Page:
Author + information
- Received October 28, 2019
- Revision received February 26, 2020
- Accepted February 27, 2020
- Published online June 15, 2020.
- Raban V. Jeger, MDa,∗ (, )
- Simon Eccleshall, MDb,
- Wan Azman Wan Ahmad, MDc,
- Junbo Ge, MDd,
- Tudor C. Poerner, MDe,
- Eun-Seok Shin, MDf,
- Fernando Alfonso, MDg,
- Azeem Latib, MDh,
- Paul J. Ong, MDi,
- Tuomas T. Rissanen, MDj,
- Jorge Saucedo, MDk,
- Bruno Scheller, MDl,
- Franz X. Kleber, MDm,
- for the International DCB Consensus Group
- aUniversity Hospital Basel, University of Basel, Basel, Switzerland
- bNorfolk and Norwich University Hospital, Norwich, United Kingdom
- cUniversity Malaya Medical Centre, Kuala Lumpur, Malaysia
- dZhongshan Hospital, Fudan University, Shanghai, China
- eMarienhospital, Aachen, Germany
- fUlsan Medical Center, Ulsan Hospital, Ulsan, South Korea
- gHospital Universitario de La Princesa, IIS-IP, CIBER-CV, Madrid, Spain
- hMontefiore Medical Center, New York, New York
- iTan Tock Seng Hospital, Singapore, Singapore
- jCentral Hospital of North Karelia, Joensuu, Finland
- kMedical College of Wisconsin, Milwaukee, Wisconsin
- lUniversity Hospital Saarland, Homburg, Germany
- mPaul Gerhardt Stift, Wittenberg, Germany
- ↵∗Address for correspondence:
Dr. Raban V. Jeger, Cardiology University Hospital Basel, University of Basel, Petersgraben 4, 4031 Basel, Switzerland.
• DES still have some limitations in certain clinical and anatomic conditions.
• DCBs are a novel therapeutic strategy for coronary artery disease.
• Besides ISR, new data show possible indications for native coronary artery disease.
• Future research will focus on alternative drug coatings and other possible indications.
Although drug-eluting stents are still the default interventional treatment of coronary artery disease, drug-coated balloons (DCBs) represent a novel alternative therapeutic strategy in certain anatomic conditions. The effect of DCBs is based on the fast and homogenous transfer of antiproliferative drugs into the vessel wall during single balloon inflation by means of a lipophilic matrix without the use of permanent implants. Although their use is established for in-stent restenosis of both bare-metal and drug-eluting stents, recent randomized clinical data demonstrate a good efficacy and safety profile in de novo small-vessel disease and high bleeding risk. In addition, there are other emerging indications (e.g., bifurcation lesions, large-vessel disease, diabetes mellitus, acute coronary syndromes). Because the interaction among the different delivery balloon designs, doses, formulations, and release kinetics of the drugs used is important, there seems to be no “class effect” of DCBs. On the basis of the amount of recently published data, the International DCB Consensus Group provides this update of previous recommendations summarizing the historical background, technical considerations such as choice of device and implantation technique, possible indications, and future perspectives.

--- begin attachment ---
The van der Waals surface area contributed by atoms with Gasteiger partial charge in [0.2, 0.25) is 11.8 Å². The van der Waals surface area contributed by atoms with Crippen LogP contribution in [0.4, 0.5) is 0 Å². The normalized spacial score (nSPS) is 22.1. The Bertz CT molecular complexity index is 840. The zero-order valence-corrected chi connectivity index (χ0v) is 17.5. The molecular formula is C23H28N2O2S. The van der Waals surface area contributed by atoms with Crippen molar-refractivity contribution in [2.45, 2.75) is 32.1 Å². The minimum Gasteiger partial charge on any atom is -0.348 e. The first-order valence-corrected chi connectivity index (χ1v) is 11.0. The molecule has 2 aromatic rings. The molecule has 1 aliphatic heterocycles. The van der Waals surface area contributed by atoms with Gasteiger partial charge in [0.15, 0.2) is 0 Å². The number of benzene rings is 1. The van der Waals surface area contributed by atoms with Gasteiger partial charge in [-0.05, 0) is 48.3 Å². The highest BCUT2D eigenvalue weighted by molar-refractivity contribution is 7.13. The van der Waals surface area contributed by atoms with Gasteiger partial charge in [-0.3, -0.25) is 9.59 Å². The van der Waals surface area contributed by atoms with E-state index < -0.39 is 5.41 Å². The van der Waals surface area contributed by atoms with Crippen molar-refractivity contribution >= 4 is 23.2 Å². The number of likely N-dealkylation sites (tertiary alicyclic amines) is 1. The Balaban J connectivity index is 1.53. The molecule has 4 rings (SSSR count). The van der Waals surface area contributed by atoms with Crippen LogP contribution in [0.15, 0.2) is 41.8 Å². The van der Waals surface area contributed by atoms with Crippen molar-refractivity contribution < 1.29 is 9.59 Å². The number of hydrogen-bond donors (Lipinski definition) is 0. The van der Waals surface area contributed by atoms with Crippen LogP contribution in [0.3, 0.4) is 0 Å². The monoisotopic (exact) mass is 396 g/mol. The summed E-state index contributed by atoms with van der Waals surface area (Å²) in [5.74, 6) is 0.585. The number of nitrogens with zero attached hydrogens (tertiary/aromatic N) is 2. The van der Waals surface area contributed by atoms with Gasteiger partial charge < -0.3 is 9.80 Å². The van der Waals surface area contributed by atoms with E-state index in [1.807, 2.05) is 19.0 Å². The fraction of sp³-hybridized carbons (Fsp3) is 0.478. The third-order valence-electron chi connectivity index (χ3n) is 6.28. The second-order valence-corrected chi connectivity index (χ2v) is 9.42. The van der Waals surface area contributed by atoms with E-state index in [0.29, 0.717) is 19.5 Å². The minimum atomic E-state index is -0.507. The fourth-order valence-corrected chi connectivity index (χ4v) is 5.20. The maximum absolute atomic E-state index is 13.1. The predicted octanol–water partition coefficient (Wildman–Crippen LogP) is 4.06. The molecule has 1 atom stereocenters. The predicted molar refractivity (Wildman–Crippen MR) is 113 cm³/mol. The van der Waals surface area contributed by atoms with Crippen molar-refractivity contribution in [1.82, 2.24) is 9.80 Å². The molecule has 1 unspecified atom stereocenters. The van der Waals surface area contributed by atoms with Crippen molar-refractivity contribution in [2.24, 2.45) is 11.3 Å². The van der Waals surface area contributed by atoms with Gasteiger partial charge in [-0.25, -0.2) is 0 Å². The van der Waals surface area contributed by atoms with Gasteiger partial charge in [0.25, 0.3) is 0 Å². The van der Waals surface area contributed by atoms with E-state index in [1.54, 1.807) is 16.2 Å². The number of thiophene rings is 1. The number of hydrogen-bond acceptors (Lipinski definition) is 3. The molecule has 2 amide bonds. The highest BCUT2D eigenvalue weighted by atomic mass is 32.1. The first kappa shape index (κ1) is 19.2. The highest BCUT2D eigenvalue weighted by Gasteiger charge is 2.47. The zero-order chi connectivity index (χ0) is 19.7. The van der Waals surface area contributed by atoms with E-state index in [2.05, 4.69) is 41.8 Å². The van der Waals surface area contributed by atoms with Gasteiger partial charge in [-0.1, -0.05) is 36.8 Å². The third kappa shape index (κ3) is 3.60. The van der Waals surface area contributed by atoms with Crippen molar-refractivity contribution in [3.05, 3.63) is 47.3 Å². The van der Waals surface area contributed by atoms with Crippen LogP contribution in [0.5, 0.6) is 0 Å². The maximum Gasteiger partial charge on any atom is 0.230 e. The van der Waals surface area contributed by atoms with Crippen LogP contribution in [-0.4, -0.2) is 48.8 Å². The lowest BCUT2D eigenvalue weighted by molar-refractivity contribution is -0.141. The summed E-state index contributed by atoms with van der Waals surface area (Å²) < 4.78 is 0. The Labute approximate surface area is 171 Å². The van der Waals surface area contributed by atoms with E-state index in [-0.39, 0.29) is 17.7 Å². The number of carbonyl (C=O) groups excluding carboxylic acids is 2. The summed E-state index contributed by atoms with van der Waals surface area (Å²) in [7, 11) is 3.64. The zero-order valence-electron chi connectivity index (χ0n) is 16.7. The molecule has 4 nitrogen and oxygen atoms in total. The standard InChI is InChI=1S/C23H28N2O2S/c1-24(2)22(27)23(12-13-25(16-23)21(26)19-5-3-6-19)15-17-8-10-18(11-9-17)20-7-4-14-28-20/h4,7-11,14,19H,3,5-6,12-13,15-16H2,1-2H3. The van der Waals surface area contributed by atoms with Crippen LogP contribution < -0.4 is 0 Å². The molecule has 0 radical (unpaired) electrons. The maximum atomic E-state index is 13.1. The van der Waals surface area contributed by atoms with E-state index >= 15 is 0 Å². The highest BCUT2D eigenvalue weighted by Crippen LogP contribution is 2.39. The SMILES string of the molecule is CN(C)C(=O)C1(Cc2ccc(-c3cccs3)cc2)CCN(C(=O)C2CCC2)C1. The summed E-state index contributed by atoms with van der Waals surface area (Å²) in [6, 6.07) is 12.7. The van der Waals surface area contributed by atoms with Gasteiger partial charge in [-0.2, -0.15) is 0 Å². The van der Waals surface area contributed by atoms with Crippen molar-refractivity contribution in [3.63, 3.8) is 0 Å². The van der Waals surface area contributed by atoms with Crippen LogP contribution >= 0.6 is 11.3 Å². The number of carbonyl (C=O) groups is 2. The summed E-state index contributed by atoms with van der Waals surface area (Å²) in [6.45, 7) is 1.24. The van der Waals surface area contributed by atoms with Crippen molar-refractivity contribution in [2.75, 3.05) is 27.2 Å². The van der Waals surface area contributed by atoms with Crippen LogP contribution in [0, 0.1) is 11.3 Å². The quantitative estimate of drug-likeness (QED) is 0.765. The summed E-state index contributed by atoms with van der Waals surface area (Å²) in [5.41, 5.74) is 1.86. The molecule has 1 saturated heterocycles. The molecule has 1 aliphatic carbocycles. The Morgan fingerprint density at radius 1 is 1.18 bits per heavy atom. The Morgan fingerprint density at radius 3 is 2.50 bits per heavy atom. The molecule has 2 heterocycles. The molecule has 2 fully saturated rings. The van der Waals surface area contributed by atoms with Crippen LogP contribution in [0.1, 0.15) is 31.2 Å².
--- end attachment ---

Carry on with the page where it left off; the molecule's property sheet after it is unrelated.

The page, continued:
Dr. Jeger has received research grants from B. Braun; and has received lecture honoraria from B. Braun, Nipro, and Cardionovum. Dr. Eccleshall has received research grants and lecture honoraria from B. Braun; and has received lecture honoraria from Boston Scientific. Dr. Ong has received research grants from Medtronic and Biosensors. Dr. Rissanen has received research grants and lecture honoraria from B. Braun and Boston Scientific. Dr. Saucedo is a consultant for B. Braun. Dr. Scheller is a shareholder in InnoRa; and is named as a coinventor on patent applications submitted by Charité University Hospital (Berlin, Germany). Dr. Kleber has received lecture honoraria from B. Braun. All other authors have reported that they have no relationships relevant to the contents of this paper to disclose.
The authors attest they are in compliance with human studies committees and animal welfare regulations of the authors’ institutions and Food and Drug Administration guidelines, including patient consent where appropriate. For more information, visit the JACC: Cardiovascular Interventions author instructions page.
- Received October 28, 2019.
- Revision received February 26, 2020.
- Accepted February 27, 2020.
- 2020 The Authors